Bits & Pieces

Weber v. TMG Logistics, Inc.


2020 WL 956777

This case was not selected for publication in West’s Federal Reporter.
See Fed. Rule of Appellate Procedure 32.1 generally governing citation of judicial decisions issued on or after Jan. 1, 2007. See also U.S.Ct. of App. 9th Cir. Rule 36-3.
United States Court of Appeals, Ninth Circuit.
Stacy L. WEBER, Plaintiff-Appellant,
TMG LOGISTICS, INC.; Davinder Singh Minhas, Defendants-Appellees.
Stacy L. Weber, Plaintiff-Appellee,
TMG Logistics, Inc.; Davinder Singh Minhas, Defendants-Appellants.
No. 18-17177, No. 18-17236
Argued and Submitted February 13, 2020 San Francisco, California
FILED February 27, 2020
Attorneys and Law Firms
Roger A. Dreyer, Esquire, Kelsey J. Fischer, Esquire, Dreyer Babich Buccola Wood Campora, LLP, Sacramento, CA, for Plaintiff-Appellant
Charles Custer, Gordon Rees Scully Mansukhani, LLP, San Francisco, CA, Laura Ryan, Gordon & Rees LLP, San Diego, CA, Don Willenburg, Esquire, Attorney, Gordon Rees Scully Mansukhani LLP, Oakland, CA, for Defendants-Appellees
Appeal from the United States District Court for the Eastern District of California, William B. Shubb, District Judge, Presiding, D.C. No. 2:15-cv-01829-WBS-AC
Before: RAWLINSON and CALLAHAN, Circuit Judges, and S. MURPHY,* District Judge.

*1 Plaintiff-Appellant/Cross-Appellee, Stacy Weber (“Weber”) appeals the district court’s judgment and denial of her motion for a new trial following a jury trial in a diversity action filed by Weber for alleged injuries sustained after her car was rear-ended by a tractor-trailer owned and operated by Defendants-Appellees/Cross-Appellants, TMG Logistics, Inc. and Davinder Singh Minhas (collectively, “TMG”). TMG cross-appeals, alleging that the district court erred in denying its motion for fees under Fed. R. Civ. P. 37(c). We have jurisdiction under 28 U.S.C. § 1291 and affirm the district court on all issues raised.1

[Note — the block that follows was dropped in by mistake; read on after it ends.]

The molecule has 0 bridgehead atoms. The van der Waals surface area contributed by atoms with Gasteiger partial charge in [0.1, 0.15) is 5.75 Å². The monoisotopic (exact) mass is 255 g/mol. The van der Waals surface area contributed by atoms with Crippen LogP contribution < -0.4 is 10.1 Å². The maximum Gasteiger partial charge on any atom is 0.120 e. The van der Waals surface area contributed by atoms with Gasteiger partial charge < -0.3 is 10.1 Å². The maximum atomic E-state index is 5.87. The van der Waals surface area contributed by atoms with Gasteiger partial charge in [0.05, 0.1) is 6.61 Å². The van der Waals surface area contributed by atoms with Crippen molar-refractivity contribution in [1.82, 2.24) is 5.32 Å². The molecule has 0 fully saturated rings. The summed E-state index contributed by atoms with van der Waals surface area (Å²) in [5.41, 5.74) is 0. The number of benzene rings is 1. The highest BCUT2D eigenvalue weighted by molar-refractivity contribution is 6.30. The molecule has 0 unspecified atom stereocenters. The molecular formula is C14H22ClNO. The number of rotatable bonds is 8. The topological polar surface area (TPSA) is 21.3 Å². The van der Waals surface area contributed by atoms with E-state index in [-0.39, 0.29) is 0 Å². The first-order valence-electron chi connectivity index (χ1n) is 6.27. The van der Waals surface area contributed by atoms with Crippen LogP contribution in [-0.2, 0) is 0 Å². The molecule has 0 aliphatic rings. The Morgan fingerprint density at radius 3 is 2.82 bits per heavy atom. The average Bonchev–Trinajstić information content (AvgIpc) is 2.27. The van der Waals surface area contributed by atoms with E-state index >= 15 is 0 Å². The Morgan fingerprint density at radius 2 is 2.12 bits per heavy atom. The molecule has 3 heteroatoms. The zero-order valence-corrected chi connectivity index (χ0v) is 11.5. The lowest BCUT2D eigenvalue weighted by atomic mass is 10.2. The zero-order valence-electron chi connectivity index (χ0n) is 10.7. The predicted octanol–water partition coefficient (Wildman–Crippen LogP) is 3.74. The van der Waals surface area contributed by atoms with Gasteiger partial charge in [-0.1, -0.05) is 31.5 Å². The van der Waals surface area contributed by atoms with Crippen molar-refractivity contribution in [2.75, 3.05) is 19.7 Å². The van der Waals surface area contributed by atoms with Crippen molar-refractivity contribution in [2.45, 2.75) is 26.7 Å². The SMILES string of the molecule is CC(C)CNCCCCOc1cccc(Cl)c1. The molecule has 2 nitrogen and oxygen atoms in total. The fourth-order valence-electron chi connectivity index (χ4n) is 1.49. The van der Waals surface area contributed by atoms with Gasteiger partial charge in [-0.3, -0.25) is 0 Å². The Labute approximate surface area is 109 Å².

1. Weber first contends that the district court abused its discretion in denying her motion for a new trial because the jury’s verdict was against the clear weight of the evidence. To warrant a reversal of the district court’s denial of her motion for a new trial based on insufficiency of the evidence, Weber must show that “the record contains no evidence in support of the verdict.” See Hemmings v. Tidyman’s Inc., 285 F.3d 1174, 1190 (9th Cir. 2002) (citation omitted). Here, there was some evidence from which the jury could conclude that the collision was not a substantial factor in causing Weber’s spinal injuries—namely, the evidence that Weber had spinal problems prior to the collision and the expert disputes regarding the extent of Weber’s spinal injuries and whether they were caused or exacerbated by the collision. We also find unpersuasive Weber’s argument that the jury award for the stipulated amount of past medical expenses was inconsistent with its finding that the collision was not a substantial factor in causing injury to Weber’s spine. We therefore affirm the district court’s denial of Weber’s motion for a new trial.

2. The district court also did not abuse its discretion in admitting evidence of Weber’s family wealth and history of prior investments. Weber alleges that the district court erred in failing to exclude evidence of (1) a statement from the “social history” section of a doctor’s intake notes that Weber and her husband were wealthy from flipping houses and she was not working, and (2) her family’s tax returns. The district court reasonably found that this evidence was relevant to rebut Weber’s economic damages claim (i.e. loss of wages / loss of earning capacity), and thus its admissibility depended largely on whether Weber would ultimately pursue that claim at trial. Because Weber raised her claim for economic damages, the district court’s decision to allow the evidence was reasonable. Even assuming error, these pieces of evidence likely did not result in prejudice to Weber when viewed in the context of the entire trial and the jury’s verdict.